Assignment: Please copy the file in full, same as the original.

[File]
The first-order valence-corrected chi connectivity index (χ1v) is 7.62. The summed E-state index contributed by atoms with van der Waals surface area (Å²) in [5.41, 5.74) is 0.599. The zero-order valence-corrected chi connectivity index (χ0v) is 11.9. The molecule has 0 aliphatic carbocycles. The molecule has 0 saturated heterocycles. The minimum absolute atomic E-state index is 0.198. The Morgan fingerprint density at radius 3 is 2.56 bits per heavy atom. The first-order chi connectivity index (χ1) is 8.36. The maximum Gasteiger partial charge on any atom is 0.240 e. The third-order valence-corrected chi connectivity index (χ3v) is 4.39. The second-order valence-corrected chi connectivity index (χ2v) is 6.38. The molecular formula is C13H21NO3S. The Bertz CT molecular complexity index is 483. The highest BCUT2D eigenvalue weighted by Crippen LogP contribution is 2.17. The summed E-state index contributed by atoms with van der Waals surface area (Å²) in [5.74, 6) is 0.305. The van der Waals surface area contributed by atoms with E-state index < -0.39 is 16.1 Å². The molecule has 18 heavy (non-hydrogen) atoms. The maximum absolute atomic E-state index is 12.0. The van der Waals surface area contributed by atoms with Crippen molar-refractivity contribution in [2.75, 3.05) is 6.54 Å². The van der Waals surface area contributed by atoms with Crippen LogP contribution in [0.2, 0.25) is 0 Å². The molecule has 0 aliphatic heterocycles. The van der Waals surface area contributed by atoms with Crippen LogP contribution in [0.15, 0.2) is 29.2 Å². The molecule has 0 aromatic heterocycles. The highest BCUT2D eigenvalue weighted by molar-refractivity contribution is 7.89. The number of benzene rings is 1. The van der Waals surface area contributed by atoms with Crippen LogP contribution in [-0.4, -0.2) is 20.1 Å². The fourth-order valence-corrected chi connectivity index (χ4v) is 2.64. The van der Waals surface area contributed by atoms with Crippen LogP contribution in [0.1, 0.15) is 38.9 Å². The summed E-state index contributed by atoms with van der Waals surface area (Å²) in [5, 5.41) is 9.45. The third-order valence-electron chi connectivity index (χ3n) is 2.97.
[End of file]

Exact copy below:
The first-order valence-corrected chi connectivity index (χ1v) is 7.62. The summed E-state index contributed by atoms with van der Waals surface area (Å²) in [5.41, 5.74) is 0.599. The zero-order valence-corrected chi connectivity index (χ0v) is 11.9. The molecule has 0 aliphatic carbocycles. The molecule has 0 saturated heterocycles. The minimum absolute atomic E-state index is 0.198. The Morgan fingerprint density at radius 3 is 2.56 bits per heavy atom. The first-order chi connectivity index (χ1) is 8.36. The maximum Gasteiger partial charge on any atom is 0.240 e. The third-order valence-corrected chi connectivity index (χ3v) is 4.39. The second-order valence-corrected chi connectivity index (χ2v) is 6.38. The molecular formula is C13H21NO3S. The Bertz CT molecular complexity index is 483. The highest BCUT2D eigenvalue weighted by Crippen LogP contribution is 2.17. The summed E-state index contributed by atoms with van der Waals surface area (Å²) in [5.74, 6) is 0.305. The van der Waals surface area contributed by atoms with E-state index < -0.39 is 16.1 Å². The molecule has 18 heavy (non-hydrogen) atoms. The maximum absolute atomic E-state index is 12.0. The van der Waals surface area contributed by atoms with Crippen molar-refractivity contribution in [2.75, 3.05) is 6.54 Å². The van der Waals surface area contributed by atoms with Crippen LogP contribution in [0.2, 0.25) is 0 Å². The molecule has 0 aliphatic heterocycles. The van der Waals surface area contributed by atoms with Crippen LogP contribution in [0.15, 0.2) is 29.2 Å². The molecule has 0 aromatic heterocycles. The highest BCUT2D eigenvalue weighted by molar-refractivity contribution is 7.89. The number of benzene rings is 1. The van der Waals surface area contributed by atoms with Crippen LogP contribution in [-0.4, -0.2) is 20.1 Å². The fourth-order valence-corrected chi connectivity index (χ4v) is 2.64. The van der Waals surface area contributed by atoms with Crippen LogP contribution in [0.1, 0.15) is 38.9 Å². The summed E-state index contributed by atoms with van der Waals surface area (Å²) in [5, 5.41) is 9.45. The third-order valence-electron chi connectivity index (χ3n) is 2.97.